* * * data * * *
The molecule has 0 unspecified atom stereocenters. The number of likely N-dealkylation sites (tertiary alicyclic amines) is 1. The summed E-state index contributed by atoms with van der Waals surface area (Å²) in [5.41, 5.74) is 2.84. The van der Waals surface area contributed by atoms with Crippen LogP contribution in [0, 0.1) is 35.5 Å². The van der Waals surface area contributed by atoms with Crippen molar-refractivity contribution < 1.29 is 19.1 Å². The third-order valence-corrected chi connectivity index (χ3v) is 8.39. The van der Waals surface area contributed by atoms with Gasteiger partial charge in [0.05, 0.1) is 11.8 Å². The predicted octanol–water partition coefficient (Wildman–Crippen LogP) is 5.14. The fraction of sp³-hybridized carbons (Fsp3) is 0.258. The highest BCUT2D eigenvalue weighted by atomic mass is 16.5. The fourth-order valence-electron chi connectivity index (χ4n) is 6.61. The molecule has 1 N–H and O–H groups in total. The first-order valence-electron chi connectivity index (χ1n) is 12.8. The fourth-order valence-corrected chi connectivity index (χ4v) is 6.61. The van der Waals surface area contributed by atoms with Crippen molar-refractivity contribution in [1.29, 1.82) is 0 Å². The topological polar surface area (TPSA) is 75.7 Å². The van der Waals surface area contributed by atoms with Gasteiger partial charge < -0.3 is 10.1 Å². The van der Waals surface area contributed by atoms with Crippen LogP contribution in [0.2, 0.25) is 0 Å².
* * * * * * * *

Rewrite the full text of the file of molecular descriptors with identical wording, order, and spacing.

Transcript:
The molecule has 0 unspecified atom stereocenters. The number of likely N-dealkylation sites (tertiary alicyclic amines) is 1. The summed E-state index contributed by atoms with van der Waals surface area (Å²) in [5.41, 5.74) is 2.84. The van der Waals surface area contributed by atoms with Crippen LogP contribution in [0, 0.1) is 35.5 Å². The van der Waals surface area contributed by atoms with Crippen molar-refractivity contribution < 1.29 is 19.1 Å². The third-order valence-corrected chi connectivity index (χ3v) is 8.39. The van der Waals surface area contributed by atoms with Gasteiger partial charge in [0.05, 0.1) is 11.8 Å². The predicted octanol–water partition coefficient (Wildman–Crippen LogP) is 5.14. The fraction of sp³-hybridized carbons (Fsp3) is 0.258. The highest BCUT2D eigenvalue weighted by atomic mass is 16.5. The fourth-order valence-electron chi connectivity index (χ4n) is 6.61. The molecule has 1 N–H and O–H groups in total. The first-order valence-electron chi connectivity index (χ1n) is 12.8. The fourth-order valence-corrected chi connectivity index (χ4v) is 6.61. The van der Waals surface area contributed by atoms with Crippen molar-refractivity contribution in [1.29, 1.82) is 0 Å². The topological polar surface area (TPSA) is 75.7 Å². The van der Waals surface area contributed by atoms with Gasteiger partial charge < -0.3 is 10.1 Å². The van der Waals surface area contributed by atoms with Crippen LogP contribution in [0.2, 0.25) is 0 Å².